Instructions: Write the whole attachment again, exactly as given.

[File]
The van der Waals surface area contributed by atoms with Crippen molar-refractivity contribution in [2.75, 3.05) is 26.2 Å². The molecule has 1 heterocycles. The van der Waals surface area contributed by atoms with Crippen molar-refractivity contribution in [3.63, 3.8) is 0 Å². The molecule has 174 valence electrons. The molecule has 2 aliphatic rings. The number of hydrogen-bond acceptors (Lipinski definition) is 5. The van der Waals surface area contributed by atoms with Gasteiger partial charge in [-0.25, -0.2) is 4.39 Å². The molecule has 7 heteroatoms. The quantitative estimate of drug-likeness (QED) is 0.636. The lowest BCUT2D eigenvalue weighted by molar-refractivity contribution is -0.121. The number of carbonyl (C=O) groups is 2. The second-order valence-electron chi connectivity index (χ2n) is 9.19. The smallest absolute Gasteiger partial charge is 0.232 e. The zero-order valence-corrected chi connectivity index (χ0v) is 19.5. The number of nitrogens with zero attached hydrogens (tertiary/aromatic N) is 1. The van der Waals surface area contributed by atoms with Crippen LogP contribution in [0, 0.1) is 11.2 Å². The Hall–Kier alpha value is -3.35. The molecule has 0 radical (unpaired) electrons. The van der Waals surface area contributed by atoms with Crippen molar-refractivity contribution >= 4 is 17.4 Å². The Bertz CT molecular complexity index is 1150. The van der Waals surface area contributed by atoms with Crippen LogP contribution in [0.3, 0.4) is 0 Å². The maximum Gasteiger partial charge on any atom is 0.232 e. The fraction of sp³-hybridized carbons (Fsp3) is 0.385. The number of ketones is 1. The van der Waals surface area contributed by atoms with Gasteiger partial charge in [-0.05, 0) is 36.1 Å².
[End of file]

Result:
The van der Waals surface area contributed by atoms with Crippen molar-refractivity contribution in [2.75, 3.05) is 26.2 Å². The molecule has 1 heterocycles. The van der Waals surface area contributed by atoms with Crippen molar-refractivity contribution in [3.63, 3.8) is 0 Å². The molecule has 174 valence electrons. The molecule has 2 aliphatic rings. The number of hydrogen-bond acceptors (Lipinski definition) is 5. The van der Waals surface area contributed by atoms with Gasteiger partial charge in [-0.25, -0.2) is 4.39 Å². The molecule has 7 heteroatoms. The quantitative estimate of drug-likeness (QED) is 0.636. The lowest BCUT2D eigenvalue weighted by molar-refractivity contribution is -0.121. The number of carbonyl (C=O) groups is 2. The second-order valence-electron chi connectivity index (χ2n) is 9.19. The smallest absolute Gasteiger partial charge is 0.232 e. The zero-order valence-corrected chi connectivity index (χ0v) is 19.5. The number of nitrogens with zero attached hydrogens (tertiary/aromatic N) is 1. The van der Waals surface area contributed by atoms with Crippen LogP contribution in [0, 0.1) is 11.2 Å². The Hall–Kier alpha value is -3.35. The molecule has 0 radical (unpaired) electrons. The van der Waals surface area contributed by atoms with Crippen molar-refractivity contribution >= 4 is 17.4 Å². The Bertz CT molecular complexity index is 1150. The van der Waals surface area contributed by atoms with Crippen LogP contribution in [0.3, 0.4) is 0 Å². The maximum Gasteiger partial charge on any atom is 0.232 e. The fraction of sp³-hybridized carbons (Fsp3) is 0.385. The number of ketones is 1. The van der Waals surface area contributed by atoms with Gasteiger partial charge in [-0.05, 0) is 36.1 Å².